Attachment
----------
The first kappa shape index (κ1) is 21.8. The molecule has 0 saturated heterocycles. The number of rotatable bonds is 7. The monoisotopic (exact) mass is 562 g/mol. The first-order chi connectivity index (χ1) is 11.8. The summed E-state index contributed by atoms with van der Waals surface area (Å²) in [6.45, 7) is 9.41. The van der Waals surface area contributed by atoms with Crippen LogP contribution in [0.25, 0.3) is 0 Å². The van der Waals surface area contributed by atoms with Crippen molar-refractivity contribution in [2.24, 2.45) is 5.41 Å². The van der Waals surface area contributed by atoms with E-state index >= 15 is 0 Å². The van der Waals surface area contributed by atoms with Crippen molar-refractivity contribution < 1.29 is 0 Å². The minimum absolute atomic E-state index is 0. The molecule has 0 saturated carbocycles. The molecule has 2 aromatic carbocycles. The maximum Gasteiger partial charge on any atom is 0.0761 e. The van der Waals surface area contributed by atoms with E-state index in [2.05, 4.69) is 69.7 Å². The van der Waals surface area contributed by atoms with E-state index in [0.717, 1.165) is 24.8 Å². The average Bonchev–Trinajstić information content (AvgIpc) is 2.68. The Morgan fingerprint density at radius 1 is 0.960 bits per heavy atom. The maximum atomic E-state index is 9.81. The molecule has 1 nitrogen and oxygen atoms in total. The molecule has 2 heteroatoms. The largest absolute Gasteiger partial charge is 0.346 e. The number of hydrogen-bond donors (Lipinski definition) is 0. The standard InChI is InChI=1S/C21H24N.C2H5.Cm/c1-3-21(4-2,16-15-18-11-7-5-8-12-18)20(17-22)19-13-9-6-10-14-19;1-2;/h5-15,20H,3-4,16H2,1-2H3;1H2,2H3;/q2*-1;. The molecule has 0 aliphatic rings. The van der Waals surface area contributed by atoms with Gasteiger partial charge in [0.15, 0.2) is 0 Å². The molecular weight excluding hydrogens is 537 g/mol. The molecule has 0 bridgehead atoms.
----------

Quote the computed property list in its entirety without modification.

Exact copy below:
The first kappa shape index (κ1) is 21.8. The molecule has 0 saturated heterocycles. The number of rotatable bonds is 7. The monoisotopic (exact) mass is 562 g/mol. The first-order chi connectivity index (χ1) is 11.8. The summed E-state index contributed by atoms with van der Waals surface area (Å²) in [6.45, 7) is 9.41. The van der Waals surface area contributed by atoms with Crippen LogP contribution in [0.25, 0.3) is 0 Å². The van der Waals surface area contributed by atoms with Crippen molar-refractivity contribution in [2.24, 2.45) is 5.41 Å². The van der Waals surface area contributed by atoms with E-state index >= 15 is 0 Å². The van der Waals surface area contributed by atoms with Crippen molar-refractivity contribution < 1.29 is 0 Å². The minimum absolute atomic E-state index is 0. The molecule has 0 saturated carbocycles. The molecule has 2 aromatic carbocycles. The maximum Gasteiger partial charge on any atom is 0.0761 e. The van der Waals surface area contributed by atoms with E-state index in [2.05, 4.69) is 69.7 Å². The van der Waals surface area contributed by atoms with E-state index in [0.717, 1.165) is 24.8 Å². The average Bonchev–Trinajstić information content (AvgIpc) is 2.68. The Morgan fingerprint density at radius 1 is 0.960 bits per heavy atom. The maximum atomic E-state index is 9.81. The molecule has 1 nitrogen and oxygen atoms in total. The molecule has 2 heteroatoms. The largest absolute Gasteiger partial charge is 0.346 e. The number of hydrogen-bond donors (Lipinski definition) is 0. The standard InChI is InChI=1S/C21H24N.C2H5.Cm/c1-3-21(4-2,16-15-18-11-7-5-8-12-18)20(17-22)19-13-9-6-10-14-19;1-2;/h5-15,20H,3-4,16H2,1-2H3;1H2,2H3;/q2*-1;. The molecule has 0 aliphatic rings. The van der Waals surface area contributed by atoms with Gasteiger partial charge in [0.15, 0.2) is 0 Å². The molecular weight excluding hydrogens is 537 g/mol. The molecule has 0 bridgehead atoms.